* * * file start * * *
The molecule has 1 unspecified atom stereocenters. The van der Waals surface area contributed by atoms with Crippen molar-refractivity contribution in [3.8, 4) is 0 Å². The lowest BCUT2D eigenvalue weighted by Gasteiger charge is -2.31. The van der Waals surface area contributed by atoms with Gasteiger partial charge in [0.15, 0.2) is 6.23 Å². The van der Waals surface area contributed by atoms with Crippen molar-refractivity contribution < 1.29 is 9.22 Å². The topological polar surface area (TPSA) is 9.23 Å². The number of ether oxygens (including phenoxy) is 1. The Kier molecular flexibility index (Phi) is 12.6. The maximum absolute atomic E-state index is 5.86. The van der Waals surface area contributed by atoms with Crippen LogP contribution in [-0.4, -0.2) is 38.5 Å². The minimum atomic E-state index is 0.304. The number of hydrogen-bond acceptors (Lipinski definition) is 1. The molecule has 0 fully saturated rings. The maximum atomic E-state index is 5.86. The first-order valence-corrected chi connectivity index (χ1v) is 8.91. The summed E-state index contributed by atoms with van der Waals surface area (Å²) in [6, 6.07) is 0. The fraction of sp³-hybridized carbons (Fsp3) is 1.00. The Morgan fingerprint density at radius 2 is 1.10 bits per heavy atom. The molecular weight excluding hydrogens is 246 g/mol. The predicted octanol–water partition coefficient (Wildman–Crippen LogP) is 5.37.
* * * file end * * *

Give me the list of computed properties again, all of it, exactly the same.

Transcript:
The molecule has 1 unspecified atom stereocenters. The van der Waals surface area contributed by atoms with Crippen molar-refractivity contribution in [3.8, 4) is 0 Å². The lowest BCUT2D eigenvalue weighted by Gasteiger charge is -2.31. The van der Waals surface area contributed by atoms with Gasteiger partial charge in [0.15, 0.2) is 6.23 Å². The van der Waals surface area contributed by atoms with Crippen molar-refractivity contribution < 1.29 is 9.22 Å². The topological polar surface area (TPSA) is 9.23 Å². The number of ether oxygens (including phenoxy) is 1. The Kier molecular flexibility index (Phi) is 12.6. The maximum absolute atomic E-state index is 5.86. The van der Waals surface area contributed by atoms with Crippen LogP contribution in [-0.4, -0.2) is 38.5 Å². The minimum atomic E-state index is 0.304. The number of hydrogen-bond acceptors (Lipinski definition) is 1. The molecule has 0 fully saturated rings. The maximum atomic E-state index is 5.86. The first-order valence-corrected chi connectivity index (χ1v) is 8.91. The summed E-state index contributed by atoms with van der Waals surface area (Å²) in [6, 6.07) is 0. The fraction of sp³-hybridized carbons (Fsp3) is 1.00. The Morgan fingerprint density at radius 2 is 1.10 bits per heavy atom. The molecular weight excluding hydrogens is 246 g/mol. The predicted octanol–water partition coefficient (Wildman–Crippen LogP) is 5.37.